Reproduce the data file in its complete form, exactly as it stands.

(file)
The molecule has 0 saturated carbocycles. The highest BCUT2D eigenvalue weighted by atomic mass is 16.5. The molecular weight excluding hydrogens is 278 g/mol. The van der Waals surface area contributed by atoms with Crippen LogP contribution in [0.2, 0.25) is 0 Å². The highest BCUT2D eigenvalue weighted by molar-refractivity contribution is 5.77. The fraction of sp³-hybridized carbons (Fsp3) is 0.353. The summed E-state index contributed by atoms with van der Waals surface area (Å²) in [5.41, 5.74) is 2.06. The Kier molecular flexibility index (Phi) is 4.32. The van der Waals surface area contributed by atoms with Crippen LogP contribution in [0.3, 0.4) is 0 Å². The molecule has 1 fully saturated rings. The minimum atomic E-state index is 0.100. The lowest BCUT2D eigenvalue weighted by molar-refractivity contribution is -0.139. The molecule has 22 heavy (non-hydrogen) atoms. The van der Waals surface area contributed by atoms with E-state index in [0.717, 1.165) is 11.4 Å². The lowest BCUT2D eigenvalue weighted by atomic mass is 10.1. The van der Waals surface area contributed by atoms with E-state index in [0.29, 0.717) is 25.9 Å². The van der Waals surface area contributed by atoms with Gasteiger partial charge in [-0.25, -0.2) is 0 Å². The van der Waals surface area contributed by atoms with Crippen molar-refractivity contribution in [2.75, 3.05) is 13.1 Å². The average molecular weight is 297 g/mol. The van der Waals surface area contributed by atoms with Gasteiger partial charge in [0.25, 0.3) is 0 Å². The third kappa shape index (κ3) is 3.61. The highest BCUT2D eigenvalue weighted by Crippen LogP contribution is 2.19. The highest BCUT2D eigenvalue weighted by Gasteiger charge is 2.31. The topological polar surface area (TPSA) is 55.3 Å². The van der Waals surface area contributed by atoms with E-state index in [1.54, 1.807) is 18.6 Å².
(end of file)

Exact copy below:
The molecule has 0 saturated carbocycles. The highest BCUT2D eigenvalue weighted by atomic mass is 16.5. The molecular weight excluding hydrogens is 278 g/mol. The van der Waals surface area contributed by atoms with Crippen LogP contribution in [0.2, 0.25) is 0 Å². The highest BCUT2D eigenvalue weighted by molar-refractivity contribution is 5.77. The fraction of sp³-hybridized carbons (Fsp3) is 0.353. The summed E-state index contributed by atoms with van der Waals surface area (Å²) in [5.41, 5.74) is 2.06. The Kier molecular flexibility index (Phi) is 4.32. The van der Waals surface area contributed by atoms with Crippen LogP contribution in [0.3, 0.4) is 0 Å². The molecule has 1 fully saturated rings. The minimum atomic E-state index is 0.100. The lowest BCUT2D eigenvalue weighted by molar-refractivity contribution is -0.139. The molecule has 22 heavy (non-hydrogen) atoms. The van der Waals surface area contributed by atoms with E-state index in [0.717, 1.165) is 11.4 Å². The lowest BCUT2D eigenvalue weighted by atomic mass is 10.1. The van der Waals surface area contributed by atoms with E-state index in [0.29, 0.717) is 25.9 Å². The van der Waals surface area contributed by atoms with Gasteiger partial charge in [-0.25, -0.2) is 0 Å². The van der Waals surface area contributed by atoms with Crippen molar-refractivity contribution in [2.75, 3.05) is 13.1 Å². The average molecular weight is 297 g/mol. The van der Waals surface area contributed by atoms with Gasteiger partial charge in [0.25, 0.3) is 0 Å². The third kappa shape index (κ3) is 3.61. The highest BCUT2D eigenvalue weighted by Crippen LogP contribution is 2.19. The highest BCUT2D eigenvalue weighted by Gasteiger charge is 2.31. The topological polar surface area (TPSA) is 55.3 Å². The van der Waals surface area contributed by atoms with E-state index in [1.54, 1.807) is 18.6 Å².